Finn: Baby Name of the Day

by appellationmountain on July 8, 2013

Finn Hudson GleeEditor’s note: This post was originally published on September 1, 2008 and was substantially revised on April 16, 2012 and again on July 8, 2013.

He’s simple, straightforward, and quite fashionable.

Thanks to Kim for suggesting today’s Name of the Day: Finn.

Finn reads Irish, and indeed, the original Finn was Fionn mac Cumhaill – that mythological warrior better known as Finn McCool. Fionn means fair, and referred to the hero’s hair color.

McCool performed the requisite heroic feats: outwitting an evil fairy, catching an enchanted fish, pursuing a maiden transformed into a deer. Legend has it that Finn is not dead, but merely sleeping, and will reawaken and protect Ireland in her hour of need.

Some scholars suggest that the title of James Joyce’s Finnegan’s Wake is a slurring of the phrase “Finn again is awake.”

He also appears as a minor dwarf in Old Norse mythology and as a legendary character in Frisian folklore. While the etymology of the Frisian name is lost, the Norse name Finnr is believed to stem from the Germanic finnr, which meant wanderer. Over time, it evolved to the name of Finland, and of course, the Finns themselves.

The most notable American bearer of the name was introduced as the juvenile pariah of the village … the son of the Town Drunkard. Mark Twain’s Huckleberry Finn is etched in the American imagination, headed down the Mississippi River with runaway slave Jim. The character lends Finn a maverick, footloose spirit and makes the name quintessentially American.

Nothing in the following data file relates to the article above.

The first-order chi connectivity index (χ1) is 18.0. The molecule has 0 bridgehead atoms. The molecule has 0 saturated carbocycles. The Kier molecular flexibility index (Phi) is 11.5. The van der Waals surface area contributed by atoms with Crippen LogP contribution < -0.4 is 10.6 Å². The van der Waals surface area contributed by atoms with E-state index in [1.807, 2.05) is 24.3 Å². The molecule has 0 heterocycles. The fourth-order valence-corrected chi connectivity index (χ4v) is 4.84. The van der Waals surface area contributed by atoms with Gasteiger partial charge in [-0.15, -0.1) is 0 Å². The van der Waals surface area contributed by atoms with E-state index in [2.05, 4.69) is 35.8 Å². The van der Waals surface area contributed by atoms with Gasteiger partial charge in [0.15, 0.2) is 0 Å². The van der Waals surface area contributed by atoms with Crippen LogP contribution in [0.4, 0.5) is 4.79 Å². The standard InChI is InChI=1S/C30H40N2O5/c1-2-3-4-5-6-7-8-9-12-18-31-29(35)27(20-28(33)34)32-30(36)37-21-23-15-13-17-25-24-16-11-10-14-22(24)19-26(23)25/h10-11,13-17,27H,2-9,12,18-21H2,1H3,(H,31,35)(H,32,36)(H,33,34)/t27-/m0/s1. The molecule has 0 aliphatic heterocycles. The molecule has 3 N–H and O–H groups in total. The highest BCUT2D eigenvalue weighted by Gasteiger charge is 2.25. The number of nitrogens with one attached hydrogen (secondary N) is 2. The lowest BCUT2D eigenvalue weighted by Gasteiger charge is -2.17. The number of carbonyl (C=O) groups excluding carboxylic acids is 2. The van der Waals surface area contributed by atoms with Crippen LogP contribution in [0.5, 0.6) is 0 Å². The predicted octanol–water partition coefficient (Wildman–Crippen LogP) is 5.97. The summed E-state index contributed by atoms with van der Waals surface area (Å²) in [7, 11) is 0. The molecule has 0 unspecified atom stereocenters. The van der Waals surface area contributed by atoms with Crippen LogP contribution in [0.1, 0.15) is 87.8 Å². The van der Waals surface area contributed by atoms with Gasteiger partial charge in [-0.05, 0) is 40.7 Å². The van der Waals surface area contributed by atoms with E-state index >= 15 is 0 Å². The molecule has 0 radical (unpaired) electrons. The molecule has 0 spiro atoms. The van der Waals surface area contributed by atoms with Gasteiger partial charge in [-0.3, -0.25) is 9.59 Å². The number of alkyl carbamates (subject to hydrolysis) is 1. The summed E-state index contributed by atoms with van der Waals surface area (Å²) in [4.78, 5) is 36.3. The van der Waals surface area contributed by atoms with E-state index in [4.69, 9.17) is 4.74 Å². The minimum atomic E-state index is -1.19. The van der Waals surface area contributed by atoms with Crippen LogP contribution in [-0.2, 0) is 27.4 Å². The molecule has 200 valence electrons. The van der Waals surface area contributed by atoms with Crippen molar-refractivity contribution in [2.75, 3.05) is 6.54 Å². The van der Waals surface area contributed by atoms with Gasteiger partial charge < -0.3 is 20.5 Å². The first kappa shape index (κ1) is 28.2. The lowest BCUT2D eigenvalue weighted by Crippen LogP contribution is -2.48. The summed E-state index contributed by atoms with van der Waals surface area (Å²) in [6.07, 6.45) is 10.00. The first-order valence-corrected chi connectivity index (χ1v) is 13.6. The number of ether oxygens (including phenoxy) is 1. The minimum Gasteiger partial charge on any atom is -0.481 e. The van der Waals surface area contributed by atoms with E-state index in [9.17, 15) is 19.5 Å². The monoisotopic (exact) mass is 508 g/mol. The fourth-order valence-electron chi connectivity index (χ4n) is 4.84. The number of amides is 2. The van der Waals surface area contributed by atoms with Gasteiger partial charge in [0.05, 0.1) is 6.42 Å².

Most of the longer forms of Finn stay true to their shamrock green roots:

  • Finley (#794 in 2007, up to #547 in 2012, and also popular for girls, at #347 in 2012)
  • Finnegan (#653 in 2007, up to #491 in 2012)
  • Finbar (unranked, but used by the Kennedys)
  • Other unranked possibilities, like Finnian.

Julia Robert’s son Phinnaeus Walter, born in 2004, is part of the Finn phenomenon (Thanks to Corinne for pointing out the correct spelling!) He’s not Irish, but part of another trend – Biblical boys. Phineas or Phinehas is an Old Testament appellation, worn by two separate characters.

The popular Welsh Griffin is another possibility, and now The Hunger Games has given us the heroic Finnick.

But it is the single-syllable name at the top of the popularity charts. He debuted in the US at #833 in 2000. By 2007, he’d reached #387, in 2010 he stood at #300.  He’s reached a plateau, charting at #291 in 2012.  It’s too soon to say if he’s peaked, or if he’s just slowed down.  Tori Spelling welcomed son Finn Davey in 2012 – the high-profile family could spark more interest in the name.

Fictional figures include:

  • Quarterback-turned-glee-club-singer Finn Hudson is a staple on the cast of Glee.
  • Matthew McConaughey played Finn in Fool’s Gold.
  • The small screen also gives us characters in the animated Adventure Time, as well as Buffy the Vampire Slayer and Gray’s Anatomy.
  • The Pepperidge Farm goldfish crackers mascot bears the name.

Finn is a fresher choice than well-worn Gaelic favorites like Ryan and Aidan. He’s simple and masculine, but not aggressive like Slade or Buck.

The only downside to this name is that he’s caught on quickly in recent years. Your Finn will probably share his name with others his age – or maybe a Finnegan and a Finley.

And yet, meeting more little Finns isn’t such a bad thing!

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